Please enter your review. Well mum and I are home and dry after a fantastic cruise on Ventura and here is my report. I will concentrate on the ship itself and not the ports of call, as it's easy to find out about the various ... Read More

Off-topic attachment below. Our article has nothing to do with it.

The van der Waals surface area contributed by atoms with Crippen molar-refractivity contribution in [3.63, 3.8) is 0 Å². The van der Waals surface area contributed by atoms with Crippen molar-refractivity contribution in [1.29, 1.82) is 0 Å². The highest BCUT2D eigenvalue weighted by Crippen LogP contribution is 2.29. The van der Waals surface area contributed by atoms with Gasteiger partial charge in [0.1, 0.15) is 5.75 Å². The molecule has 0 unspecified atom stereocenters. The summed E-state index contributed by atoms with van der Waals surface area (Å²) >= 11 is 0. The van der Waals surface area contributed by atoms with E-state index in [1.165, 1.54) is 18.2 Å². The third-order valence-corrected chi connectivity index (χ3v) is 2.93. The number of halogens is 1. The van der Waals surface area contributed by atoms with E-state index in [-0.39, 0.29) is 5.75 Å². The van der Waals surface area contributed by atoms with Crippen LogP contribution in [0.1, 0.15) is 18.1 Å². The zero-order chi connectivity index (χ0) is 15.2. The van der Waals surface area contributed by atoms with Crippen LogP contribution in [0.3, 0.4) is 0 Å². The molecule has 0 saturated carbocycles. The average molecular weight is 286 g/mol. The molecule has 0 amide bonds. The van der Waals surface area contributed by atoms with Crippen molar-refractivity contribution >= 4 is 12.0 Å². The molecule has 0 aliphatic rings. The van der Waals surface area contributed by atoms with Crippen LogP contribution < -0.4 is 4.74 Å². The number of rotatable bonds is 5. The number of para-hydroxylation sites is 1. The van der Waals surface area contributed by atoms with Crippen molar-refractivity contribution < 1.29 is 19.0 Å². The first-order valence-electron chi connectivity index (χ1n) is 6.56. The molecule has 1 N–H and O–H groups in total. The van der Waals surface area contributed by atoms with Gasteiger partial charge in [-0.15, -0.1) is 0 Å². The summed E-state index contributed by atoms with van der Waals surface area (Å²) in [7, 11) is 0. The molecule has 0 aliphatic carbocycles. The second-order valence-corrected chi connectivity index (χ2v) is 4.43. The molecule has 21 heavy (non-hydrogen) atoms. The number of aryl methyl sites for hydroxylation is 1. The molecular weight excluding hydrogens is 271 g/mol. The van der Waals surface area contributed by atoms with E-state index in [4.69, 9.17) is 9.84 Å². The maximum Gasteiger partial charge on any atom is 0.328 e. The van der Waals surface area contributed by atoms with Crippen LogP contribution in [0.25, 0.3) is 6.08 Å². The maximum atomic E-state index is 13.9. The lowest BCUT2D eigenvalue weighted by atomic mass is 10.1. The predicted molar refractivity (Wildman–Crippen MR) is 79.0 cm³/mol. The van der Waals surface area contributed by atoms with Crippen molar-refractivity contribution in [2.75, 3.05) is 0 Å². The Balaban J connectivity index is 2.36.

Please enter your review. Well mum and I are home and dry after a fantastic cruise on Ventura and here is my report. I will concentrate on the ship itself and not the ports of call, as it's easy to find out about the various destinations from travel websites and books. What I will say is, all the ports we visited were beautiful, with the one particular little gem which I will include later in this report. So... let's starts at the beginning with check in. We arrived at the terminal at 11.00am and joined a short queue of cars for the CPS car park, this gave us our first view of the ship and my goodness she's a big girl, totally dominating the terminal and quayside. No sooner had we arrived than the queue was surrounded by car park stewards, women with clip boards taking details and signatures, and men ready to drive away the cars. They dealt with about eight cars at once and the operation was very slick with this large number of stewards to speed up the process. So, by 11.15am we were at the end of a short queue in the check in hall. Since my last visit in November last year P&O have upgraded the check in desks and added many more, again to speed up the process and deal with the large volume of pax that a ship like Ventura carries. Check in started at 11.30am, half an hour earlier than usual and, with the greater number of desks, was very efficient. Check in complete, we cleared security and were on board Ventura and sitting in the Waterside self service buffet by 11.55am. Now that was what I would call a smooth pain free check in. After a light lunch we set off to explore our new home. This was where the fun started, I was navigating and decided to start at the top and work our way down. Wow was a word I used many times as we explored what this ship had to offer. The fun bit was getting lost and trying to get back to a methodical tour of the public rooms. Metropolis was our first stop almost at the top of the aft end of Ventura on deck 18. Here is a bar that oozes chic, a sort of reverse version of a crows nest bar (already dubbed the Crows Arse by many previous pax). With panoramic windows with views over the aft of the ship and "bridge wing" style windows affording great forward views down the length of Ventura. Then there is the much publicised video wall at the back which during the day showed videos of underwater scenes and sometimes flames and in the evening you are treated to a nightime vista of various cities of the world, including Sydney, New York and Paris with each night showing a new city. The bar menus and coasters changed each night to reflect the city shown on the video wall. The evenings in here are punctuated by performances from musicians, giving this bar the atmosphere of a jazz club. Down now to deck 17 and a peep into "The White Room" again very chic and elegant in shades of bitter chocolate and creams. This was a room I didn't use during this cruise so cant comment on either the food or service. Deck 16 houses the spa, hair salon and gym. The spa is quite large with very good facilities on offer though I only used the sauna and "Oasis Pool". Other pax commented on how fantastic the thermal suite was so that's one to try when I return to Ventura next year. The gym has a fantastic view over the bows of the ship. I felt this room would have served better as a true "Crows Nest". The "Ivory Suite" is situated adjacent to the spa and is the ships wedding venue, a very nice intimate room with stunning floral displays constantly on show. The childrens facilities are situated to the aft end of deck 16 and on this occasion were always a place I was visiting tomorrow and "tomorrow never comes" so I cant comment about them. Down to deck 15 "Lido Deck" and the pools and self service restaurants. Starting all the way aft we have the "Terrace Bar" and pool, a small pool in an amphitheater setting of tiered teak decks that give access to the " Cirque Ventura" to those wishing to tackle the climb up steep stairs to deck 19. This pool was always relatively quiet, providing a nice little sun trap and place to sip a cocktail of the day as we set sail from our various ports. Inside from the "Terrace Bar" is the family restaurant "The Beach house", very smart with red and white striped upholstery and light wood giving the room a bright, light and airy feel. Here the menus was much the same as the "Waterside" with various extra items to tempt the children on board. The "Waterside" has a very similar atmosphere to the Plaza on Oceana and is decked out in shades of light blues and sea greens with some fantastic mural paintings along the walls. Here was the venue of choice for most pax for breakfast lunch and afternoon tea. The tables are very interesting with marine charts of various areas of the globe. The salt and pepper pots are very touchy feely and I loved the stone vases with twigs. These venues still need some sort of vessel on the tables to put your used tea bags in and empty butter packs etc, this is lacking across the fleet not just Ventura. You are provided with a large tray and the choice of a hot or cold plate as you enter the self service area. You are also given a cotton napkin which is no bigger than a very small handkerchief and of very little use. The food is of a high standard with all the usual self service food items on offer. Forward now to the main pool areas and through automatic sliding doors into the "Beachcomber Pool" and bar. This is the pool with the sliding roof making it an all weather venue. Here the sunbeds are the adjustable metal framed variety and the pool is surrounded by what I presume are supposed to be light houses which neither light up or house anything. A few palm trees or other greenery wouldn't go amiss in here, just to take the stark edge off the space. There is also an upper gallery which opens out onto the upper outside deckspace. The next area moving further forward is the "Laguna Pool" which houses "Breakers Bar" on the upper deck with the "Laguna Bar", "Frankies Grill" and "Frankies Pizzeria" poolside. The grill serves the usual burgers and chips etc. whilst you can get fantastic pizzas freshly made to order from the pizzeria. Here are the usual plastic sun loungers with teakwood tables to sit at and enjoy your food. All the way down now to deck 7 "Promenade Deck". Starting aft there is the "Havana Club" a latin themed venue which doubles as a cabaret lounge and the ships nightclub. I personally found a lack of atmosphere in here and could not understand why they had surrounded the seating areas with walls which prevent you from seeing over when seated at the table. Visually the room was very attractive but I found this venue to be my least favorite on the ship, but that is only my opinion. The photo gallery carries you along the starboard side of the ship and is huge with lots of techno wizardry for you to print your own pics from your digital camera,or even to burn your own cd's. You can also order official photos from the touch screen computers situated here. Here is also the entrance to "East" the stunning asian fusion restaurant which carries a cover charge. I did not have a meal in here as mum is not partial to spicy food and leaving mum to dine on our usual table would have meant me sitting alone like Billy no mates, so I'm saving "East" for my cruise on Ventura with Ged next year. Onward through the photo gallery and we come to "The Tamarind Cub" a stunning show lounge decorated in rich purples and burnt orange. There is a walk through feel to the rear of the club but as you move further in, towards the stage, you are surrounded by stunning fabrics with beautiful brass lamps and brass railing separating the various levels all topped by the most stunning chandelier above a circular settee with large cushions reminiscent of an Arabian palace harem. The "Tamarind Club" serves as a lecture venue and cinema during the day and a cabaret show lounge and dance venue at night. It is in here that the comedians appear (there were two featured in one show) and from what I saw and from what I heard from other pax throughout the cruise, the comedians were terrible. On one semi-formal night the two comedians wore jeans and t-shirts, scruffy ones at that, with scruffy trainers on there feet. P&O need to address this if they want to keep the standards of dress up on this ship. Into the atrium now and wow what a stunning atrium it is. This atrium is very classy with black granite arches and sweeping stairs joining the three decks, and glass lifts that that take you all the way through the ship, although the views are only to be had in the three decks of the atrium. The lighting mood is changed throughout the day, with the colors ranging from cool blues through oranges reds and purples, depending on the time. Here on deck 7 you find yourself at the top of the atrium with the "Red Bar" on the port side, another stunning venue upholstered in various red fabrics and bronze voille drapes. Here also are stunning crystal beaded pillars and chandeliers with red cracked glass tables. This is the place to relax in the evening with a cocktail served in the most glamorous glasses (how long they'll last, I don't know they are very delicate indeed) and listen to the romantic piano. Opposite on the starboard side is on of the many shops on board. Forward again to "Ramblas" the Spanish themed area which spans the ship and is in three distinct sections, the starboard side houses the bar and relaxed seating area and the "cavern" another alternate dining venue with a small cover charge. On the port side is more relaxed seating with a large tree at its heart along with the perfume shop and the florist. "Ramblas" is perfect for visiting in the afternoon and partaking in "tapas" ( a £2.50 cover charge applies) and indulging in some of the great wines on offer. At selected times during the day and throughout the evening a classical guitarist plays, further enhancing the Spanish feel to this great venue. Next you arrive in the upper area of the stunning "Arena Theatre" a state of the art theatre staging some stunning new shows, more of which later. On deck 6 we find the "Exchange Bar" and " Fortunes Casino" spanning the whole ship. The casino is on the port side and the main bar area is on the starboard side. This is the only public area on the ship where smoking is allowed and at peak times you literally cut your way through a pea soup fog of stinking smoke, which meant we avoided this part of the ship like the plague, using only the casino on a few occasions which is shielded from the smoke to a good degree. The "Saffron" and "Baytree" restaurants are situated further aft. The "Saffron" being our club dining venue and decked out in light wood tones. The "Bay Tree" being much darker in rich tones of mahogany. On down to deck 5 and the home of "Tazzine" the coffee and chocolate bar. This is a very light airy cafe style area with large windows allowing lots of natural light into the abse of the atrium. Here also is the library "ChapterOne" which is well stocked but does not have any seating area. The future cruise desk and loyalty managers desk is here along with the tours desk "Explorers". The Cyb@study is here too and looked well equipped though I believe the connections are quite slow. Perhaps the main feature of this deck is the Art gallery. A very inviting gallery with works of art changing daily and all that is displayed is for sale with the price shown, so no cheap and tawdry art auctions to suffer, and no art work cluttering the passageways. This was a "Tate" themed cruise so there were many art experts onboard giving advice and lectures on the many aspects of art. The floor of the atrium has many comfy sofas and relaxing chairs to sit in and watch the world go by. Finally the "Cinnamon Restaurant" is situated aft of the atrium and is similar to the "Saffron" being decorated in light wood. The "Saffron" & " Baytree" are club dining venues and the "Cinnamon" is the freedom dining option. So that's the ship as it appears, generally a stunning ship with lots of stunning art work to admire as you explore and get lost, trying to find your way around. Now the cruise experience as I found it. As already mentioned, check-in was totally pain free and quick. Cabins were available from 2.00pm. Our cabin was E223, advertised as an outside obstructed view cabin. The cabin was very spacious with a great walk-in wardrobe, a real plus. There was a decent sized cupboard but only four small drawers in the main part of the cabin, and a larger, long, narrow cupboard with shelves and the safe, in the walk-in wardrobe. The bathroom was on the small side but perfectly adequate with good lighting. On arrival there were samples of "Temple Spa" products to enjoy, I particularly liked the scented space spray. The tea a coffee making gear was stunning in chrome with a cafetierre as well as a tea pot, all this being on a mirrored unit topped by the T.V. shelf with the fridge located in a cupboard below. On arrival there was a bon bon dish with sweets and a small vase with a single rose, a very nice touch. The T.V is now fully interactive, from which you can watch pay-per-view films and also order room service, in cabin booze, and check your account. There is also a full array of free to view TV shows and the usual news and info channels. So where do the problems lie? Well some with the organization of certain things, but mostly with the passengers who refuse to read their given information, or having read it choose to ignore it. This was an excursion intensive cruise with most of the pax choosing to do organized trips and hereby lies the problem. The staff set up desks in the Tamarind club to hand out excursion stickers for the first couple of ports and it was absolute chaos. First of all there were too few staff on hand to help too many pax who all seemed to turn up at the same time despite having staggered times published for the collection of stickers. This caused huge and mostly unnecessary queues to develop and completely block the walkways, this in turn irritated the pax and mutiny was threatened on more than one occasion. Eventually , but only for Russia, more staff were drafted in and more desks were set up in "Havana" to help cope with the sheer volumes of pax getting their treasured stickers. To give you an idea of the size of some of these tours The Hermitage tour on day one of St Petersburg had 22 separate coaches and there were similar numbers of coaches for other tours throughout the cruise. So the crew need to open more tickets desks in totally different areas of this ship to help avoid the chaos which ensued. When going ashore independently I followed my T.A's advice and waited till well after the main rush and in all cases strolled off the ship and onto shuttles where required without any fuss or hassle whatsoever. Shuttle buses in Helsinki had to be paid for at 8 euros return which angered many pax but in all other ports, where shuttles were required, it was free. Maybe that's unique to Helsinki, I don't know. theatre was another subject of pax moans and groans, but again most of the queuing problems where caused by the pax themselves with many turning up for the middle show 45 mins before the first show had ended. We had no such problems turning up 15 mins before curtain up and sitting towards the front in the stalls for the late show. The shows where on the whole superb with the theatre being used for cabaret artists as well as full production shows. The best show for me was "Chronicles" a mixture of singing dancing and circus skills in an hour of pulse racing African rhythms using spectacular sets and some very clever puppetry reminiscent of Disneys "The Lion King" . Other shows included "Saturday Night Fever" based on the film of the same name, "Grande Illusion" a rock magic show and "Masquerade" a tribute to Andrew Lloyd Webber. All these shows were stunning and for the most part well received but still people whined "the music's too loud", "the songs aren't well known", " the lightings too flashy". The only cabaret I went to see was an old fave of P&O, Gary T Thomson who was, as usual, very funny and an excellent singer impressionist. As I mentioned earlier the comedy club in the Tamarind was poor with lots of pax walking out during the comedians slot. The comedy was of a very poor nature with scruffy comedians probably more at home in the comedy and working mens clubs at home where they can swear to get the laughs. Other entertainment seemed to be well received with a few cabaret spots from good singers in both "Havana" and "Tamarind club" Now to the way the ship handles in bad weather. I have read many reports about how Ventura is very unstable even in relatively calm conditions. Well let me tell you, at the start of this cruise and for a couple of days we had far from calm conditions, with force 9 gale battering the ship, and she coped very well with nothing more than the usual pitch and roll one would expect. On the odd and very rare occasion there was this strange movement which I will describe as a shimmy and was felt more strongly when high up in Metropolis. This high wind prevented us visiting Copenhagen and meant we had to anchor off Nynashamn and tender ashore for our visit to Stockholm, this also meant a 45 min drive by coach to get into the city. At its strongest the wind had Ventura listing quite strongly to port, this was most obvious when passing under the great belts bridge and the wind was hitting the ship broadside on. This also caused a lot of hilarity as I tried to push a fellow pax in his wheel chair against the slope of the decks. Most pax did comment on how stable the ship felt in this bad weather. Dress code!!! Now this caused a lot of raised eyebrows. 99% of pax adhered to the suggested dress code for the evening with one or two glaring exceptions, but those who chose to dress as they felt fit (in jeans and t-shirts) stood out like sore thumbs. Now for the raised eyebrows, the dresses from the ladies ranged from the stunningly elegant to the pantomime dame (you know who you are). One outfit of note was a black number (nothing unusual there) topped of with a PINK and BLUE fascinator towering above a head of ringlets, which would not look out of place at Ascot . This was removed in the theatre, very slowly, helped along by several people with the whole theatre agog at the spectacle which ended with loud cheers as the offending high rise headgear was finally removed. The OTT pantomime dames outfit (complete with huge train) was topped off by an illuminated fibre optic explosion emanating from pinned up hair. Each to their own is a phrase which springs to mind. Now to more serious matters and one which will lavish praise on P&O. Mum and I were on this cruise with with another couple, Pat & Derek. Derek is disabled and needs full time use of his wheelchair. Having registered with the disability crew they were taken from their transfer coach and checked in without the need to queue, they were then taken by the mobility crew member straight to there cabin. Now Pat & Derek are veterans of several cruises and this was their best experience with Dereks needs being fulfilled perfectly by P&O. His needs as a diabetic where catered for fully and with great efficiency and the cabin facilities where the best they had ever encountered, with oceans of space and a fully wheel in bathroom. Disabled toilets where at every level on the ship and all were very convenient to all the bars and other venues. This has impressed them so much that they are cruising on Ventura again as soon as possible. I think I've now covered most things except the little gem of a port I mentioned at the start. This port was Warnemunde in Germany and is a delightful little town with a great beach, but it was the sail away from hear that put the icing on the cake of this whole fantastic cruise. Ventura was the largest ship that the port had ever had and our arrival had been heralded in the local press (a German man told me this when we were sat in a cafe). Our arrival prompted thousands of people to come and look in awe as this huge ship dominated this cute little port. Then came time for the sail away and the crowds descended onto the port and the quayside to wave us off. As Ventura slipped her moorings the port authority played Andrea Boccelli's "Time To Say Goodbye" through the public address system and two port employees waved giant hands as we slowly pulled away from the dock. All the pax on the ship responded with a huge cheer and a round of applause. As we pushed back further from the dock a flotilla of small boats and pleasure cruisers packed with people surrounded the ship tooting there horns madly with the ship responding with hilarious results as her whistle almost blew the small boats from the water. All along the waters edge the thousands of people cheered and waved us off with a small band joining in to the strains of the music, this made for a very moving experience with more than a few hankies drying up tears both on shore and on the ship. Many of the pax were waving their union flags and I spotted one or two being waved by the Germans it was a moment I will never forget. But here is the twist to all this...In the welcome on board pack, in the cruise overview, a "Great British Sailaway" was scheduled for this port, but on receipt of the Horizon paper, I noticed the sail away was no longer in the line up for the day. Whilst in the town I bumped into the cruise director Mr Invisible otherwise known as Nigel Travis, and asked him why we were no longer having the sail away party. His answer was that he cancelled it as he thought it politically incorrect for us to be waving union flags to the strains of Rule Britannia as we sailed from a German port. He had scheduled it for our last port of Zeebruge where it p****d down with rain and not a single person was shore side to wave us off. How pathetic Mr Travis. Anyway the Germans showed us how to have a great sail away and Mr Invisible didn't take into account that most people had flags to wave anyway from the Southampton sail away. I shall be posting my pics and a video as soon as all the editing is complete and hopefully you will capture some of the atmosphere that this delightful German sail away gave us all. So there you have it, a long report that I hope most of you sailing soon on this ship will find useful , I'm sure some pax on the same cruise will see things differently but this was the cruise as I saw it. Yes there are small problems which need to be sorted but beyond that she is a fabulous ship. Don't sail on her if you're unsure about a big ship 'cos she's huge but do try her if you want a great cruise experience with the friendliest of crews, serving up fantastic food and wonderful entertainment. With only a couple of exceptions, P&O have got it just about spot on with Ventura and I can't wait for the next time I step on board this lovely ship. If you want me to clarify any aspect of this report or have any other queries about Ventura send me an e-mail or private message and I'll try my best to answer your question. If you've got this far without nodding off, thanks for taking the time to read my report and happy cruising to you all. Read Less